Terminology Coordination at the European Parliament

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Logosubmitted by Rodolfo Maslias, Head of Unit, DG TRAD – Terminology Coordination Unit

What we do

The Terminology Coordination Unit, known as TermCoord, coordinates the production of terminology in 23 languages of the Translation Units of the European Parliament through a network of more than 100 translators having a special terminologist profile. With this we enable a swift and efficient storage of high quality terminology in order to increase the contribution of the European Parliament to the inter-institutional terminology database IATE, which is the main source for reliable EU terminology (it contains roughly 8.5 million terms and receives on average 3 500 queries per hour from all over the world). With various topic-specific projects involving linguists, terminologists and trainees the content in IATE is constantly improved and consolidated. TermCoord welcomes trainees with interests in the field of terminology who are trained and involved in the terminology projects and all other activities of the unit.

Training, seminars and workshops

We organise terminology-related seminars for translators, interpreters and terminologists from all EU institutions, under the comprehensive title ‘Terminology in the Changing World of Translation’. These seminars regularly attract a large audience to the historic setting of the original European Parliament Chamber in Luxembourg. Our recent seminars dealt with terminology in legislative procedures, computer-assisted translation, terminology management and with lexicography and e-lexicography. The next seminar planned for 8 November 2012 will focus on neologisms in the digital age.

TermCoord also regularly organises IATE trainings for translators as well as more customized IATE workshops for terminologists, the most recent of which focused on referencing principles as well as tips and tricks for day-to-day work in IATE.

Communication, External relations and Presentations

Terminology is a dynamically evolving discipline of our age that has gained more and more importance over the last few decades. TermCoord believes that it is very important to stay up-to-date with the evolution of terminology science and practice, and to connect with the actors of this discipline in order to exchange valuable expertise and terminology material, which can be shared with our translators. For this purpose we keep in contact with a large number of universities, terminology bodies and experts through our external website, numbering now about 90 000 visitors, as well as through our memberships in important associations, such as the European Association for Terminology (EAfT) and the International Network for Terminology (TermNet). Our FaceBook Page is another important means of communication.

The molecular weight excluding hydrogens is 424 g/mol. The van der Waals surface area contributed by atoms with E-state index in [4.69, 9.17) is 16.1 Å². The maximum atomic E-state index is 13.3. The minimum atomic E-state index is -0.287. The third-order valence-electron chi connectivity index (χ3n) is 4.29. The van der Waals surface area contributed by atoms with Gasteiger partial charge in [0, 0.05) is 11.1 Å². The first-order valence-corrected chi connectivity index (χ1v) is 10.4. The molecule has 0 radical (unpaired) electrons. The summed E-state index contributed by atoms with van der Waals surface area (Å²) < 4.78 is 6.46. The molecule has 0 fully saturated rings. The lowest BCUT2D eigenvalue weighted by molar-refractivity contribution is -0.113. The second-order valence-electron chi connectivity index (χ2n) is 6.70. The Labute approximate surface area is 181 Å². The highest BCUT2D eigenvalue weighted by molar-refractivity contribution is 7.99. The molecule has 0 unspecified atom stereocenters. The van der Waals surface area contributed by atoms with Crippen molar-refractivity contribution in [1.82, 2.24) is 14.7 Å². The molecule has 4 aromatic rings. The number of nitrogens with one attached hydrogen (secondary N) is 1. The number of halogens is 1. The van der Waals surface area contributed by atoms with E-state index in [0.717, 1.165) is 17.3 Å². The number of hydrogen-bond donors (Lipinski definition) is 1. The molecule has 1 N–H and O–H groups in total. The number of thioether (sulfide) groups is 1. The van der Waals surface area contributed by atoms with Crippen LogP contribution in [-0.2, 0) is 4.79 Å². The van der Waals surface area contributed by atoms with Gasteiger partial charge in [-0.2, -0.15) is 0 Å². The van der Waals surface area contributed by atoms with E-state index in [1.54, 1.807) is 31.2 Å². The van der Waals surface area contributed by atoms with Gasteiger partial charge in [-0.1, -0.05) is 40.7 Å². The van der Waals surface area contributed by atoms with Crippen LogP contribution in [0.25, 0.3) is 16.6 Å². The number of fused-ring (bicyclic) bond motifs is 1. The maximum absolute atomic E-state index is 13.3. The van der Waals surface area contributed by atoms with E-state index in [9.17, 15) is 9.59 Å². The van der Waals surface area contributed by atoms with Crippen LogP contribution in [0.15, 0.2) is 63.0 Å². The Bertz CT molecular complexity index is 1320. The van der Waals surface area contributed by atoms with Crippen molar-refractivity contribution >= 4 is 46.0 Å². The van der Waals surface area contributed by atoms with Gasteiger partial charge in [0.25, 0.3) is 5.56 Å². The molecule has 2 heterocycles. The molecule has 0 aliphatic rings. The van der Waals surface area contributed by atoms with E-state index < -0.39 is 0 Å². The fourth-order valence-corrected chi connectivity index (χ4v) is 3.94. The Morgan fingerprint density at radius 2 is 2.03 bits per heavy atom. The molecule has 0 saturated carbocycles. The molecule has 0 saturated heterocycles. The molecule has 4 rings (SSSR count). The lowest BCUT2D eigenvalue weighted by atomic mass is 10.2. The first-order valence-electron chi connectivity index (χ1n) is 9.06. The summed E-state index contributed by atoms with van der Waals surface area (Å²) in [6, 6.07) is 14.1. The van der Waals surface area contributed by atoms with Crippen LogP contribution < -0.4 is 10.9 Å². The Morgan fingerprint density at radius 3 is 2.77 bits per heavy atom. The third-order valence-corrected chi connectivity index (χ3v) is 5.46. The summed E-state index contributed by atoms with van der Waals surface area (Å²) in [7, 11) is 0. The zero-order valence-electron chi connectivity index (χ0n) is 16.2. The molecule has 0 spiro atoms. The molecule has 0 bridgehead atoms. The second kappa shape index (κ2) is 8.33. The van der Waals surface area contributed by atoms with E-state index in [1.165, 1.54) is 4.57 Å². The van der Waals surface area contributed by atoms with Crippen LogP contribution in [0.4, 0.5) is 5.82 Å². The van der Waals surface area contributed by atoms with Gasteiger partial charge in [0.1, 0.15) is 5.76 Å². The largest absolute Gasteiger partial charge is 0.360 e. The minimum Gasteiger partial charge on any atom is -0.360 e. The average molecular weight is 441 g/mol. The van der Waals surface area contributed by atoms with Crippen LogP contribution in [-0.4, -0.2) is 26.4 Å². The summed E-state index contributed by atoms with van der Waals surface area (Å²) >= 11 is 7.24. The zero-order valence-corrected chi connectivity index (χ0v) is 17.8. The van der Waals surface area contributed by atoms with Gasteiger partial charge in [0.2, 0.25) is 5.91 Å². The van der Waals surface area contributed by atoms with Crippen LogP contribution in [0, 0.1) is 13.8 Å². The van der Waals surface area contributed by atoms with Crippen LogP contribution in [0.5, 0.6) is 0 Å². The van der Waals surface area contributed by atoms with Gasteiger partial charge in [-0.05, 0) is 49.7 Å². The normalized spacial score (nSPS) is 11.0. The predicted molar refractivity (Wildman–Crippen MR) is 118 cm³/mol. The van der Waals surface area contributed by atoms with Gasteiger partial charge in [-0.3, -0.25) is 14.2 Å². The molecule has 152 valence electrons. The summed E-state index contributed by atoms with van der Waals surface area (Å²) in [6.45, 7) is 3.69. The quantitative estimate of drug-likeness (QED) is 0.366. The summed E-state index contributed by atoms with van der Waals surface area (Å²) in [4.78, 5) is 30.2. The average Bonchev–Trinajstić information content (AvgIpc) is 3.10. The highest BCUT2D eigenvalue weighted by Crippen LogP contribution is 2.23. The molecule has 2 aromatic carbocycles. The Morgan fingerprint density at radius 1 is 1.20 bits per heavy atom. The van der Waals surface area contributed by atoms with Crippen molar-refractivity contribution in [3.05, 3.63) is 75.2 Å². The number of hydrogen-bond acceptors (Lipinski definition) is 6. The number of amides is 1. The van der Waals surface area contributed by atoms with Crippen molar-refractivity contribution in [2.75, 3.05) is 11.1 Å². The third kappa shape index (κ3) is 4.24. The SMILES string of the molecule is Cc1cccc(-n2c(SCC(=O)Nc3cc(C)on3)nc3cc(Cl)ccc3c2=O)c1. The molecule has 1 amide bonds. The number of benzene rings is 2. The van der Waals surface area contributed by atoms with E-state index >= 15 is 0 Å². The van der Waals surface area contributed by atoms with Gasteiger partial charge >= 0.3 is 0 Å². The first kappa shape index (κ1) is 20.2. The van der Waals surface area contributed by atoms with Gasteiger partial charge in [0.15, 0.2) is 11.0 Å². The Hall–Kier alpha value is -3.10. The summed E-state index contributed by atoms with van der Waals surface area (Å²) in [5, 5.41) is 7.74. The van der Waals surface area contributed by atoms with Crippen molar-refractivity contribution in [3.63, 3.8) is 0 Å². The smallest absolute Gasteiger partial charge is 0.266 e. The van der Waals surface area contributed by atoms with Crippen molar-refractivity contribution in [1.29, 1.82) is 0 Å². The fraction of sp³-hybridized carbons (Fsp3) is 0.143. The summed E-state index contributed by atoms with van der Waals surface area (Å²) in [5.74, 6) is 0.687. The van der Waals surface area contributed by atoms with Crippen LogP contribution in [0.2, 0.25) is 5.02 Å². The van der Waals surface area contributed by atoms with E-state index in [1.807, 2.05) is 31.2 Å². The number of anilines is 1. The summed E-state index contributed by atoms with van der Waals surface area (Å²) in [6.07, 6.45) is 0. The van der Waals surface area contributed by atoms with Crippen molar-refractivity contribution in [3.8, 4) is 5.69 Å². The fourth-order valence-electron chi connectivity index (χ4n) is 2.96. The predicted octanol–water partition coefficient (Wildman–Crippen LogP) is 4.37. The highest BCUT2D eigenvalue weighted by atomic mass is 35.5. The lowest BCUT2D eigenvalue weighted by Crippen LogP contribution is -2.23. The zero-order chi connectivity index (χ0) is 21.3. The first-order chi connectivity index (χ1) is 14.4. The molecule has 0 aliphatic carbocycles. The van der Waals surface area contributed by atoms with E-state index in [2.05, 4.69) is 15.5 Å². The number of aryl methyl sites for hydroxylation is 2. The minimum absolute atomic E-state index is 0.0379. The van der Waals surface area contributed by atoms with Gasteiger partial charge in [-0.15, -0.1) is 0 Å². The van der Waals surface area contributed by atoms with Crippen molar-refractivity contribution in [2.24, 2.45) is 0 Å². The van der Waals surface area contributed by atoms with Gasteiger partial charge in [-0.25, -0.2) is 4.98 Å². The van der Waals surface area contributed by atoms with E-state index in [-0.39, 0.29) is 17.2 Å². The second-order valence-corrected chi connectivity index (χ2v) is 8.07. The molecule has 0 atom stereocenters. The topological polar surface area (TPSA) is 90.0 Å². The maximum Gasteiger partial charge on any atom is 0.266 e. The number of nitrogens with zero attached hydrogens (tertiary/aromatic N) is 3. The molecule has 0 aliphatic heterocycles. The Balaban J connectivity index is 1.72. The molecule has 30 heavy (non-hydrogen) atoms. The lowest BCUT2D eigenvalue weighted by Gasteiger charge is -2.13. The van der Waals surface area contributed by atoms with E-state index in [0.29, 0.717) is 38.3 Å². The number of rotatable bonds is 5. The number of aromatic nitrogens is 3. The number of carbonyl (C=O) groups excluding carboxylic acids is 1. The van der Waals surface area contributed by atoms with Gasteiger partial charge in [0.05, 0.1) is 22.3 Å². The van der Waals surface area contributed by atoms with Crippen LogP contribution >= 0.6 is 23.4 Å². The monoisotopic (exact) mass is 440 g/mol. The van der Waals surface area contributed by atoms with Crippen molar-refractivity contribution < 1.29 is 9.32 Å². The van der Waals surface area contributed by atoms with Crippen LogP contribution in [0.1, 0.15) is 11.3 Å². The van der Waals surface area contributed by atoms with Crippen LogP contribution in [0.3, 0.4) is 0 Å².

We regularly publish posts on current issues related to terminology; we provide a wide range of useful information, material and resources related to terminology and translation; we publish material from seminars, workshops and training sessions, as well as links to important terminology databanks and other terminology-related sites. Furthermore, our website contains a number of other interesting items such as terminology and translation book reviews, information about international conferences on terminology and translation, information about traineeships and study visits within the Parliament and theses on terminology like the one written by our former trainee under the supervision of Professor Budin: ‘Role of TermCoord in the European Parliament’ (2012).

As part of our external networking and cooperation activity, we participate in several conferences and we welcome visiting groups from universities, presenting DGTRAD and its terminology work. Some examples:

•    presentation at JIAMCATT in Turin and Luxembourg,